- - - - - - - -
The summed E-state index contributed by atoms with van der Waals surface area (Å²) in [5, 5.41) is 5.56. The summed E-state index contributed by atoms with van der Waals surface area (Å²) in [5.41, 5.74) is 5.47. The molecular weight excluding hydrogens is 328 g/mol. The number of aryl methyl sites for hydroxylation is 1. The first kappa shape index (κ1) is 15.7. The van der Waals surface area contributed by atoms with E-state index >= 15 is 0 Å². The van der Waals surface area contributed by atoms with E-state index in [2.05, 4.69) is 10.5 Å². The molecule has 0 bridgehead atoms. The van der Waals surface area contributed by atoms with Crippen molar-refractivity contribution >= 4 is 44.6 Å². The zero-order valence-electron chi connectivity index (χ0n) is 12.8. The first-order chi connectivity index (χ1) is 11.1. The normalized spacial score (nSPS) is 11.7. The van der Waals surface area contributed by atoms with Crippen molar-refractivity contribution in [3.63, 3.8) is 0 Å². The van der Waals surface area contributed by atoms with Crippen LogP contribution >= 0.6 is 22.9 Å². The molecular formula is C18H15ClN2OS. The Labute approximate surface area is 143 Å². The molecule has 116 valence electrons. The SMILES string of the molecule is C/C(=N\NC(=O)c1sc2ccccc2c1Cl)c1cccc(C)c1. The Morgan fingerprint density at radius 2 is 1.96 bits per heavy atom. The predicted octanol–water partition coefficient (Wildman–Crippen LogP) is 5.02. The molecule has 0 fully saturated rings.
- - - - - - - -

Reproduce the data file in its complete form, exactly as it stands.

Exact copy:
The summed E-state index contributed by atoms with van der Waals surface area (Å²) in [5, 5.41) is 5.56. The summed E-state index contributed by atoms with van der Waals surface area (Å²) in [5.41, 5.74) is 5.47. The molecular weight excluding hydrogens is 328 g/mol. The number of aryl methyl sites for hydroxylation is 1. The first kappa shape index (κ1) is 15.7. The van der Waals surface area contributed by atoms with E-state index >= 15 is 0 Å². The van der Waals surface area contributed by atoms with E-state index in [2.05, 4.69) is 10.5 Å². The molecule has 0 bridgehead atoms. The van der Waals surface area contributed by atoms with Crippen molar-refractivity contribution >= 4 is 44.6 Å². The zero-order valence-electron chi connectivity index (χ0n) is 12.8. The first-order chi connectivity index (χ1) is 11.1. The normalized spacial score (nSPS) is 11.7. The van der Waals surface area contributed by atoms with Crippen molar-refractivity contribution in [3.63, 3.8) is 0 Å². The van der Waals surface area contributed by atoms with Crippen LogP contribution >= 0.6 is 22.9 Å². The molecular formula is C18H15ClN2OS. The Labute approximate surface area is 143 Å². The molecule has 116 valence electrons. The SMILES string of the molecule is C/C(=N\NC(=O)c1sc2ccccc2c1Cl)c1cccc(C)c1. The Morgan fingerprint density at radius 2 is 1.96 bits per heavy atom. The predicted octanol–water partition coefficient (Wildman–Crippen LogP) is 5.02. The molecule has 0 fully saturated rings.